Wandlebury Enigma

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The Wandlebury Enigma refers to a number of suggested hypotheses about the purpose, function and decoration of Wandlebury Hill.[1][2]

The first is the suggestion that an ancient hill figure had once been carved into the side of Wandlebury Hill, similar to the Cerne Abbas Giant. This was thought to have been overgrown or effaced in the 18th century. The figure was first recorded by Bishop Joseph Hall in 1605 and later by others including William Cole and John Layer. Investigation was carried out in 1954 by Thomas Charles Lethbridge, an archaeologist and parapsychologist. He found small lumps of chalk to the South of the hill and proceeded to survey the area with a sounding bar, probing areas of soft ground and disturbed chalk. By placing markers he was able to draw out the pattern of what he claimed were 3 hill figures picturing ancient British deities - A horse Goddess (Magog or Epona), a Sun God (Gog, Bel, Belinus or Lucifer) and a warrior figure with sword and shield. The Times reported on Lethbridge's discovery as a "previously lost, three thousand-year-old hill-figure". A later article about Lethbridge's efforts was written by W.A. Clark in 1997 which did not confirm his claims, nor did magnometer and resistivity meter testing.[2] This suggestion was dismissed by Professor Glyn Daniel who commented that Lethbridge had not found any real antiquities but was "probably confusing geological features".[2] A report by the Council for British Archaeology concluded that the 'hollows' were caused by common geological processes.[3]

Another Wandlebury Enigma dismissed by Glyn Daniel that was featured in a 1978 Sunday Telegraph article is the Line A Loxodrome or Cam Valley[disambiguation needed] Loxodrome, a series of what retired geologist Christian O'Brien considered to be hand-carved stone monolith markers placed 1,430 metres apart between Wandlebury Earthworks and Portingbury Hills Mound[4] at Hatfield Broad Oak, in Hatfield Forest. O'Brien stated that eleven of the original twenty-six stones are still in situ, with several others lying nearby. According to O'Brien local records indicate that at least one was moved due to it impeding modern agriculture.[1]

The names suggested for the stones featured include the Wandlebury Stone, Great Chesterfield Stone, Bordeaux Stone, Wendens Ambow Stone, Shortgrove Monolith, Newport Stone (also known as The Leper Stone), Springfield Stone, and the Priory Stone. The line forms a perfect rhumb line, so that wherever an observer stands on the line between Wandlebury and Portingbury, the North Star is always at the same oblique angle. Based upon this alignment, O'Brien believed that the line's builders possessed knowledge that the Earth was round, and also of its approximate circumference.[5] O'Brien believed it to have been created in the Bronze Age.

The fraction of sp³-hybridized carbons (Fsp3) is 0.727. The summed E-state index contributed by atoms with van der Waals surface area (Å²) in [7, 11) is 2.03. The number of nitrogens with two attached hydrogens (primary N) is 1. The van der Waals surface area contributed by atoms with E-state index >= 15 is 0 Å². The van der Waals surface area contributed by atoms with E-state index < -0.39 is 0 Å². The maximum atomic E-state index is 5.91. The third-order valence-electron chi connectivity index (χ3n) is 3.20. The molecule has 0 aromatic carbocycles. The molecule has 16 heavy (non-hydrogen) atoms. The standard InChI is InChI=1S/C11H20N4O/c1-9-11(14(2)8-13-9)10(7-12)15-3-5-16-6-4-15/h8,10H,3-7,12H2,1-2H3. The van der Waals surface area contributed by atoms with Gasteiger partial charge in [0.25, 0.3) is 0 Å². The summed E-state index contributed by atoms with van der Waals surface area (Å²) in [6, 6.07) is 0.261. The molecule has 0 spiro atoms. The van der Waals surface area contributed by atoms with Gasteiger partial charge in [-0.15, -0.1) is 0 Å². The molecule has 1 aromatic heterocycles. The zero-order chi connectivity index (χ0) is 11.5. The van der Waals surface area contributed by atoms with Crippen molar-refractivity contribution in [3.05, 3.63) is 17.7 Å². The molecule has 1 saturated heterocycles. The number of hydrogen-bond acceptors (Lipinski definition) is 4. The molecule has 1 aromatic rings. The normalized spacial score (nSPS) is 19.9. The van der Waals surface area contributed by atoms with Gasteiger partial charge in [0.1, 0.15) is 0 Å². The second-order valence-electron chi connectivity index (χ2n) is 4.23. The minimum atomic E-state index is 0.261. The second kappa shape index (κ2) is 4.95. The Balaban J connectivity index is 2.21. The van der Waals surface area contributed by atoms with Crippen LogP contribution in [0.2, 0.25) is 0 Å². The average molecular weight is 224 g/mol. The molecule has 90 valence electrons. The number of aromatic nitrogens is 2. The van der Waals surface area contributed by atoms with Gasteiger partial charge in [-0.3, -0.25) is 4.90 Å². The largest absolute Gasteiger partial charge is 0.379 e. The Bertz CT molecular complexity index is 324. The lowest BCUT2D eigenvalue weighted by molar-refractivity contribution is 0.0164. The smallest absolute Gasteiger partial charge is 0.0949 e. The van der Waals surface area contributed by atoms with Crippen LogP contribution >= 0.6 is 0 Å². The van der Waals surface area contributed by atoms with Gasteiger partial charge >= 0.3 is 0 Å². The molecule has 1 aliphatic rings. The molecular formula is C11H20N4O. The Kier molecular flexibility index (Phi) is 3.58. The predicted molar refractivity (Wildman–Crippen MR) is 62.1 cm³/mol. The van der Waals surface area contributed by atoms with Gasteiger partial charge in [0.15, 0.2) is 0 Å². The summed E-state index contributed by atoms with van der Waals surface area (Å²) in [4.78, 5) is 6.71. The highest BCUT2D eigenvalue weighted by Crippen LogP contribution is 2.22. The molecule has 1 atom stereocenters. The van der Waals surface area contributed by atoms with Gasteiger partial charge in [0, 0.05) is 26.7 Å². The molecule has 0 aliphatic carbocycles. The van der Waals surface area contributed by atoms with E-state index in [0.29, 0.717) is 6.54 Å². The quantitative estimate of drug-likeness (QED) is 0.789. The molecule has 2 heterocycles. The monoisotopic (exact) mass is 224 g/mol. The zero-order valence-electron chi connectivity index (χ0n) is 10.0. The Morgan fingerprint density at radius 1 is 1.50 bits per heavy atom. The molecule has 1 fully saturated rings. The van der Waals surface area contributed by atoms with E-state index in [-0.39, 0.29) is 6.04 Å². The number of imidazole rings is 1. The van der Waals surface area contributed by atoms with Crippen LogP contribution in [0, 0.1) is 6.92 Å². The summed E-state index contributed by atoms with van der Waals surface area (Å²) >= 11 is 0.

O'Brien was following up a suggestion put forward by Alfred Watkins that the Wandlebury bank had astronomical purposes.[6] According to O'Brien dents point from its exact centre to the North Star, the midsummer sunrise and the lunar summer maximum, he suggested probabilities for this and the markers being in the correct locations by pure chance were in the order of 10 million to one. By factoring in the Earth's drift, O'Brien placed the date of its construction around 2,500 BC. His hypothesis met with mixed comments. Interviewed by the Sunday Telegraph, Glyn Daniel, Professor of Archaeology at Cambridge University dismissed the paper as "nonsense" and could find nothing in it to revise the documented view of Wandlebury. Archie Roy, Professor of Astronomy at Glasgow University commented that "in the absence of a more convincing explanation, this conclusion also has to be taken very seriously.” Alexander Thom stated that he believed it to be only an Iron Age Hill Fort.[1]

Papers[edit]

References[edit]

  1. ^ a b c Hoppit, David (1978). "The Wandlebury Enigma Solved? - Line A Loxodrome". Sunday Telegraph Magazine, Issue 78, March 18th. 
  2. ^ a b c Newman, Paul., Darvil, Tim., Lost Gods of Albion: The Chalk Hill Figures of Britain, pp. 114-125, The History Press, 2009 (earlier editions 1997, 1987).
  3. ^ Price, Simon., "The Gog Magog Hills"Fortean Times May 2006
  4. ^ W. R. Powell (1983). A History of the County of Essex: Volume 8. Victoria County History. [not in citation given]
  5. ^ Wilson, Colin., Starseekers, Doubleday, 1980
  6. ^ Price, Simon., "The Gog Magog Hills" Fortean Times May 2006